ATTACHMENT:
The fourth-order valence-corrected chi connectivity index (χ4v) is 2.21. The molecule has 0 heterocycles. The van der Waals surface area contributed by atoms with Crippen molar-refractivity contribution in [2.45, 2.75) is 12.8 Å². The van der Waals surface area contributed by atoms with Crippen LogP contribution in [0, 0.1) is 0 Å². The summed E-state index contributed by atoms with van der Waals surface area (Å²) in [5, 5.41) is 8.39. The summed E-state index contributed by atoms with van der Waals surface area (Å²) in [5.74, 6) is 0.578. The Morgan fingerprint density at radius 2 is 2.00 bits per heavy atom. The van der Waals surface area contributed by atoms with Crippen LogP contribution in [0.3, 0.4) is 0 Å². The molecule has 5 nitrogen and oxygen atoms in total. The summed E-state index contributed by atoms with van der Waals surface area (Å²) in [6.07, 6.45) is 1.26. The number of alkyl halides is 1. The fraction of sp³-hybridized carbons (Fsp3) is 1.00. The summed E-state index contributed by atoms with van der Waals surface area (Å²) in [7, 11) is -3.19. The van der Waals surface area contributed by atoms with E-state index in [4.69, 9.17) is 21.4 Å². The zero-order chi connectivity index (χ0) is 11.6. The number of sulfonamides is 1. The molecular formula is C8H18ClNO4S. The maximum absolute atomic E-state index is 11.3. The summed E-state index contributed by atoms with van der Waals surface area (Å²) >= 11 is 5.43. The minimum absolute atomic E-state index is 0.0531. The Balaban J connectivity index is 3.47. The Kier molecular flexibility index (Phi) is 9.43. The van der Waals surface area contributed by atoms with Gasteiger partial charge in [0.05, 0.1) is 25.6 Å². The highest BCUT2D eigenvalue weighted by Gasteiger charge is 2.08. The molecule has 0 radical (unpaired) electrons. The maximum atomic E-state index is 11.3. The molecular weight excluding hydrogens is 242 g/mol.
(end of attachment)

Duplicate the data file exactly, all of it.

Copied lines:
The fourth-order valence-corrected chi connectivity index (χ4v) is 2.21. The molecule has 0 heterocycles. The van der Waals surface area contributed by atoms with Crippen molar-refractivity contribution in [2.45, 2.75) is 12.8 Å². The van der Waals surface area contributed by atoms with Crippen LogP contribution in [0, 0.1) is 0 Å². The summed E-state index contributed by atoms with van der Waals surface area (Å²) in [5, 5.41) is 8.39. The summed E-state index contributed by atoms with van der Waals surface area (Å²) in [5.74, 6) is 0.578. The Morgan fingerprint density at radius 2 is 2.00 bits per heavy atom. The van der Waals surface area contributed by atoms with Crippen LogP contribution in [0.3, 0.4) is 0 Å². The molecule has 5 nitrogen and oxygen atoms in total. The summed E-state index contributed by atoms with van der Waals surface area (Å²) in [6.07, 6.45) is 1.26. The number of alkyl halides is 1. The fraction of sp³-hybridized carbons (Fsp3) is 1.00. The summed E-state index contributed by atoms with van der Waals surface area (Å²) in [7, 11) is -3.19. The van der Waals surface area contributed by atoms with E-state index in [4.69, 9.17) is 21.4 Å². The zero-order chi connectivity index (χ0) is 11.6. The number of sulfonamides is 1. The molecular formula is C8H18ClNO4S. The maximum absolute atomic E-state index is 11.3. The summed E-state index contributed by atoms with van der Waals surface area (Å²) >= 11 is 5.43. The minimum absolute atomic E-state index is 0.0531. The Balaban J connectivity index is 3.47. The Kier molecular flexibility index (Phi) is 9.43. The van der Waals surface area contributed by atoms with Gasteiger partial charge in [0.05, 0.1) is 25.6 Å². The highest BCUT2D eigenvalue weighted by Gasteiger charge is 2.08. The molecule has 0 radical (unpaired) electrons. The maximum atomic E-state index is 11.3. The molecular weight excluding hydrogens is 242 g/mol.